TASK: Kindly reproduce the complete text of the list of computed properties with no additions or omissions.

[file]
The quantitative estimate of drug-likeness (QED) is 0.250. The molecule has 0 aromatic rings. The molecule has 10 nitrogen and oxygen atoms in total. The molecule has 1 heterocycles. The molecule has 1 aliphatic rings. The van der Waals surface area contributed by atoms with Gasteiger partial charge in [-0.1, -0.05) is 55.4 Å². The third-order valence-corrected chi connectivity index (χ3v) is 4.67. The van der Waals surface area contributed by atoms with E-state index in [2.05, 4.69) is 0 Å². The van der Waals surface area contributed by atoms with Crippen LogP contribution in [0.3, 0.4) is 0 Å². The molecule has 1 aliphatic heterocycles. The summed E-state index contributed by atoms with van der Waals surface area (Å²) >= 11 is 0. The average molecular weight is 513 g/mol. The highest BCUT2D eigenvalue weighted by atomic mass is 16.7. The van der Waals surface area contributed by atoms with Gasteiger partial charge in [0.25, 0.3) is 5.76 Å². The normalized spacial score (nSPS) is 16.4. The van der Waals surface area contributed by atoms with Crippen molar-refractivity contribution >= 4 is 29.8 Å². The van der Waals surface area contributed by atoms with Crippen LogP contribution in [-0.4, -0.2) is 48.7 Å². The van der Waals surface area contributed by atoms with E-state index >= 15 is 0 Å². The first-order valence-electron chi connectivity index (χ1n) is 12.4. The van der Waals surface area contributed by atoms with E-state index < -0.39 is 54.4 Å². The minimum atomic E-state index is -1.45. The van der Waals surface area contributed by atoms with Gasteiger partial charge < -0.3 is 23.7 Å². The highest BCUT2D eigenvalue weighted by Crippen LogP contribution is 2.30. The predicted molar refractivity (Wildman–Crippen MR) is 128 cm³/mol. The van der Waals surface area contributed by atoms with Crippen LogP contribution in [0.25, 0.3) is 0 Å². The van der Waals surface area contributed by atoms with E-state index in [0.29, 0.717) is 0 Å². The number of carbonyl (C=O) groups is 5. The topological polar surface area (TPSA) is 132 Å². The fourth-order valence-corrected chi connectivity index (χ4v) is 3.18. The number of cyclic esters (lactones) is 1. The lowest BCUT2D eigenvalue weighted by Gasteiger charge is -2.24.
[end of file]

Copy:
The quantitative estimate of drug-likeness (QED) is 0.250. The molecule has 0 aromatic rings. The molecule has 10 nitrogen and oxygen atoms in total. The molecule has 1 heterocycles. The molecule has 1 aliphatic rings. The van der Waals surface area contributed by atoms with Gasteiger partial charge in [-0.1, -0.05) is 55.4 Å². The third-order valence-corrected chi connectivity index (χ3v) is 4.67. The van der Waals surface area contributed by atoms with E-state index in [2.05, 4.69) is 0 Å². The van der Waals surface area contributed by atoms with Crippen LogP contribution in [0.3, 0.4) is 0 Å². The molecule has 1 aliphatic heterocycles. The summed E-state index contributed by atoms with van der Waals surface area (Å²) >= 11 is 0. The average molecular weight is 513 g/mol. The highest BCUT2D eigenvalue weighted by atomic mass is 16.7. The van der Waals surface area contributed by atoms with Gasteiger partial charge in [0.25, 0.3) is 5.76 Å². The normalized spacial score (nSPS) is 16.4. The van der Waals surface area contributed by atoms with Crippen molar-refractivity contribution >= 4 is 29.8 Å². The van der Waals surface area contributed by atoms with Crippen LogP contribution in [-0.4, -0.2) is 48.7 Å². The van der Waals surface area contributed by atoms with E-state index >= 15 is 0 Å². The first-order valence-electron chi connectivity index (χ1n) is 12.4. The van der Waals surface area contributed by atoms with E-state index < -0.39 is 54.4 Å². The minimum atomic E-state index is -1.45. The van der Waals surface area contributed by atoms with Gasteiger partial charge < -0.3 is 23.7 Å². The highest BCUT2D eigenvalue weighted by Crippen LogP contribution is 2.30. The predicted molar refractivity (Wildman–Crippen MR) is 128 cm³/mol. The van der Waals surface area contributed by atoms with Crippen LogP contribution in [0.25, 0.3) is 0 Å². The van der Waals surface area contributed by atoms with E-state index in [0.29, 0.717) is 0 Å². The number of carbonyl (C=O) groups is 5. The topological polar surface area (TPSA) is 132 Å². The fourth-order valence-corrected chi connectivity index (χ4v) is 3.18. The number of cyclic esters (lactones) is 1. The lowest BCUT2D eigenvalue weighted by Gasteiger charge is -2.24.